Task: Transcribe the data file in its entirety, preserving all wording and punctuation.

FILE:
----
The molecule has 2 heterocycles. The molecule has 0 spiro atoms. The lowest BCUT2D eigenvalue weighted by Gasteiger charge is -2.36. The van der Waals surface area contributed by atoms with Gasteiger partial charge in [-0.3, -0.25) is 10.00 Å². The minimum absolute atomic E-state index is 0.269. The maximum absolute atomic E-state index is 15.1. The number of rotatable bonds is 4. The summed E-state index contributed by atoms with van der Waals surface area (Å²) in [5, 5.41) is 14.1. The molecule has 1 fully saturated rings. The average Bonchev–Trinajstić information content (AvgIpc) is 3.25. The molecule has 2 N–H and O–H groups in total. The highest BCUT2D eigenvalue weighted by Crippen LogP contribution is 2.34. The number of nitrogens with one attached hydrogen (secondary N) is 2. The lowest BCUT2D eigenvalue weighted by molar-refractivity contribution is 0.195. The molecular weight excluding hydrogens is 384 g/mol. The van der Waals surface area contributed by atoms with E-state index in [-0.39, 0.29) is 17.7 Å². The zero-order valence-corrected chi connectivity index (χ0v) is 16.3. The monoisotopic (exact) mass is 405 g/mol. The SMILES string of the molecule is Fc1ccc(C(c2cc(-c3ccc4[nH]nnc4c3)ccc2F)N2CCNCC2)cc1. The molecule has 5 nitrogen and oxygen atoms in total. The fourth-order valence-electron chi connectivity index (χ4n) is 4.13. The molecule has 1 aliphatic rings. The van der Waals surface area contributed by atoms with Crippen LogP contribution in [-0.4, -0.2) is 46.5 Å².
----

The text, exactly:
The molecule has 2 heterocycles. The molecule has 0 spiro atoms. The lowest BCUT2D eigenvalue weighted by Gasteiger charge is -2.36. The van der Waals surface area contributed by atoms with Gasteiger partial charge in [-0.3, -0.25) is 10.00 Å². The minimum absolute atomic E-state index is 0.269. The maximum absolute atomic E-state index is 15.1. The number of rotatable bonds is 4. The summed E-state index contributed by atoms with van der Waals surface area (Å²) in [5, 5.41) is 14.1. The molecule has 1 fully saturated rings. The average Bonchev–Trinajstić information content (AvgIpc) is 3.25. The molecule has 2 N–H and O–H groups in total. The highest BCUT2D eigenvalue weighted by Crippen LogP contribution is 2.34. The number of nitrogens with one attached hydrogen (secondary N) is 2. The lowest BCUT2D eigenvalue weighted by molar-refractivity contribution is 0.195. The molecular weight excluding hydrogens is 384 g/mol. The van der Waals surface area contributed by atoms with E-state index in [-0.39, 0.29) is 17.7 Å². The zero-order valence-corrected chi connectivity index (χ0v) is 16.3. The monoisotopic (exact) mass is 405 g/mol. The SMILES string of the molecule is Fc1ccc(C(c2cc(-c3ccc4[nH]nnc4c3)ccc2F)N2CCNCC2)cc1. The molecule has 5 nitrogen and oxygen atoms in total. The fourth-order valence-electron chi connectivity index (χ4n) is 4.13. The molecule has 1 aliphatic rings. The van der Waals surface area contributed by atoms with Crippen LogP contribution in [-0.4, -0.2) is 46.5 Å².